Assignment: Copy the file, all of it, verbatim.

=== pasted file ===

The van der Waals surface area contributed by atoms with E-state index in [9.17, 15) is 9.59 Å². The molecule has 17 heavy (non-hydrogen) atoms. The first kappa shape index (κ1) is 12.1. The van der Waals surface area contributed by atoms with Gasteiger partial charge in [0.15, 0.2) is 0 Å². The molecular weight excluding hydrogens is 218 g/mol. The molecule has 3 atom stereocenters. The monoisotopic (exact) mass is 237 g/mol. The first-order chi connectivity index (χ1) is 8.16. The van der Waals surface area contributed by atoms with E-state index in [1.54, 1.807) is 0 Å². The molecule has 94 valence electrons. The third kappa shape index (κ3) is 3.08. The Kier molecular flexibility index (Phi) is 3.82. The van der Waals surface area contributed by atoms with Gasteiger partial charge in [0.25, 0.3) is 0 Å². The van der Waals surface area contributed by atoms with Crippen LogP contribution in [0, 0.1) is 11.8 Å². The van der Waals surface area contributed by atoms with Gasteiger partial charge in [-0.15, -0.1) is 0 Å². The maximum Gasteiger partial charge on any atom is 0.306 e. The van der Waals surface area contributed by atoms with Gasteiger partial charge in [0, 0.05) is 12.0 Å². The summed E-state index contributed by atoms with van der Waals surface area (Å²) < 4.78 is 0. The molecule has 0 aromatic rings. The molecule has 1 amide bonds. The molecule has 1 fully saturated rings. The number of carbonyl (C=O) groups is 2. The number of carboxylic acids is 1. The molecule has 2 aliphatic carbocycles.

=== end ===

The van der Waals surface area contributed by atoms with E-state index in [9.17, 15) is 9.59 Å². The molecule has 17 heavy (non-hydrogen) atoms. The first kappa shape index (κ1) is 12.1. The van der Waals surface area contributed by atoms with Gasteiger partial charge in [0.15, 0.2) is 0 Å². The molecular weight excluding hydrogens is 218 g/mol. The molecule has 3 atom stereocenters. The monoisotopic (exact) mass is 237 g/mol. The first-order chi connectivity index (χ1) is 8.16. The van der Waals surface area contributed by atoms with E-state index in [1.54, 1.807) is 0 Å². The molecule has 94 valence electrons. The third kappa shape index (κ3) is 3.08. The Kier molecular flexibility index (Phi) is 3.82. The van der Waals surface area contributed by atoms with Gasteiger partial charge in [0.25, 0.3) is 0 Å². The van der Waals surface area contributed by atoms with Crippen LogP contribution in [0, 0.1) is 11.8 Å². The van der Waals surface area contributed by atoms with Gasteiger partial charge in [-0.15, -0.1) is 0 Å². The maximum Gasteiger partial charge on any atom is 0.306 e. The van der Waals surface area contributed by atoms with Gasteiger partial charge in [0, 0.05) is 12.0 Å². The summed E-state index contributed by atoms with van der Waals surface area (Å²) < 4.78 is 0. The molecule has 0 aromatic rings. The molecule has 1 amide bonds. The molecule has 1 fully saturated rings. The number of carbonyl (C=O) groups is 2. The number of carboxylic acids is 1. The molecule has 2 aliphatic carbocycles.